This article was first published in the April 2017 international edition of Accounting and Business magazine.

Not long ago political risk was something to be worried about only when investing in developing nations. That changed in 2016 after the Brexit vote in the UK and the election of Donald Trump in the US showed that upheavals could happen in rich nations too. After a year of turbulence, it is now Europe’s turn to go to the polls. In Germany, Angela Merkel is battling to win a fourth term as chancellor. Elections in the Netherlands, France and possibly Italy have the potential to rattle businesses still more by handing power to populist parties that favour a withdrawal from the European Union or the single currency. 

‘Investors and businesses may need to brace for a rocky ride in 2017,’ says Stephen Brown, a European analyst at Capital Economics. ‘While Europe’s elections could go smoothly, they could also threaten the entire European project, and that would have huge implications for the economy.’ 

So how great is the danger and is there anything that companies can do to prepare for possible turbulence ahead? 

The main concern for businesses is that financial markets are likely to respond swiftly to a rising threat to the euro or to the EU itself. ‘There are a number of increasingly well-supported political parties that want their nations to follow Britain’s lead out of the EU,’ says Marc Chandler, chief currency strategist at Brown Brothers Harriman in New York. ‘If it starts to look more likely that one of these populist groups will gain power, the gut reaction of investors will be to sell the bonds of more vulnerable nations – such as Italy or Spain.’

The spectre of capital flight

This in turn would boost borrowing costs for governments and companies, a potential drag on growth. At the same time, if European citizens start to fear that their euros could be exchanged for less valuable domestic replacements – such as a reborn French franc or Italian lira – many would withdraw their savings from domestic banks and deposit them abroad. This capital flight would then put strain on the banks, making them less able to lend money. ‘Europe suffered from exactly these problems in 2010 to 2012 amid worries that heavily indebted nations could be forced to leave the currency zone,’ Chandler says. ‘The result was a serious hit to growth.’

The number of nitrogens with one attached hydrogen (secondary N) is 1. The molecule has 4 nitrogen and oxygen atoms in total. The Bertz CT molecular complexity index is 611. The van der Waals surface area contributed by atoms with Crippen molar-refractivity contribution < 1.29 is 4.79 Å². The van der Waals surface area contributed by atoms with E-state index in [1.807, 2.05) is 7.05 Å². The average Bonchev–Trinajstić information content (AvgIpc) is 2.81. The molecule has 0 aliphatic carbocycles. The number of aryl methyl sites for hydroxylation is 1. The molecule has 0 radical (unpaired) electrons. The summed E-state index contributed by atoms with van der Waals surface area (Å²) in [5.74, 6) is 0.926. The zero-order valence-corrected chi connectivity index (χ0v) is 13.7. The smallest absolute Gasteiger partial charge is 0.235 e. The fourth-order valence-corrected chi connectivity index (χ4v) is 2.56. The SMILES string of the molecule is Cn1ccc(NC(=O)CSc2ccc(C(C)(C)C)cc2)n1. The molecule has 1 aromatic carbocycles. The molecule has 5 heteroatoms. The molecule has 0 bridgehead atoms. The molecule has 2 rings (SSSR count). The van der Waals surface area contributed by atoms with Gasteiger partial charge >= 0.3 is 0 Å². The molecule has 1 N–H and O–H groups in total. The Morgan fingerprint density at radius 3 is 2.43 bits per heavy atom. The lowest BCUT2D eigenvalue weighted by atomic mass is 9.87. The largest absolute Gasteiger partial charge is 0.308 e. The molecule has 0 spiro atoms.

On that occasion the European Central Bank was able to calm the crisis, with the ECB president Mario Draghi promising to do ‘whatever it takes’ to save the single currency. 

‘The commitment to buy the bonds of vulnerable nations and push borrowing costs back down helped stop a vicious spiral,’ says Jacob Kirkegaard, a European expert at the Peterson Institute for International Economics in Washington. But he believes it might be harder for the ECB to ride to the rescue again if populists win elections in 2017. ‘If the crisis is caused by voters casting anti-euro votes, it is trickier to justify intervention to solve the problem,’ he argues.  

Populist parties could damage the European economy even if they aren’t able to form governments. ‘Although it is still highly likely that no country will leave the eurozone over the coming two years, that doesn’t mean Europe is off the hook,’ says Capital Economics’ Brown. ‘There are several ways in which these parties could stunt growth without taking over the reins of state.’ 

First, heightened risks of an exit could be enough to push up borrowing costs in nations such as Italy. Rises in the Sentix euro breakup index – which surveys more than 1,000 investors on the likelihood that a member of the currency club will leave – have been linked to rising bond yields in Europe’s periphery. Second, merely gaining seats in national parliaments would give populist parties more ability to slow the pace of economic reform. 

‘The Netherlands, France and Italy are all badly in need of reforms to reduce restrictions on their labour markets, which hold back growth,’ Brown says. ‘That becomes harder if anti-euro populists have more heft.’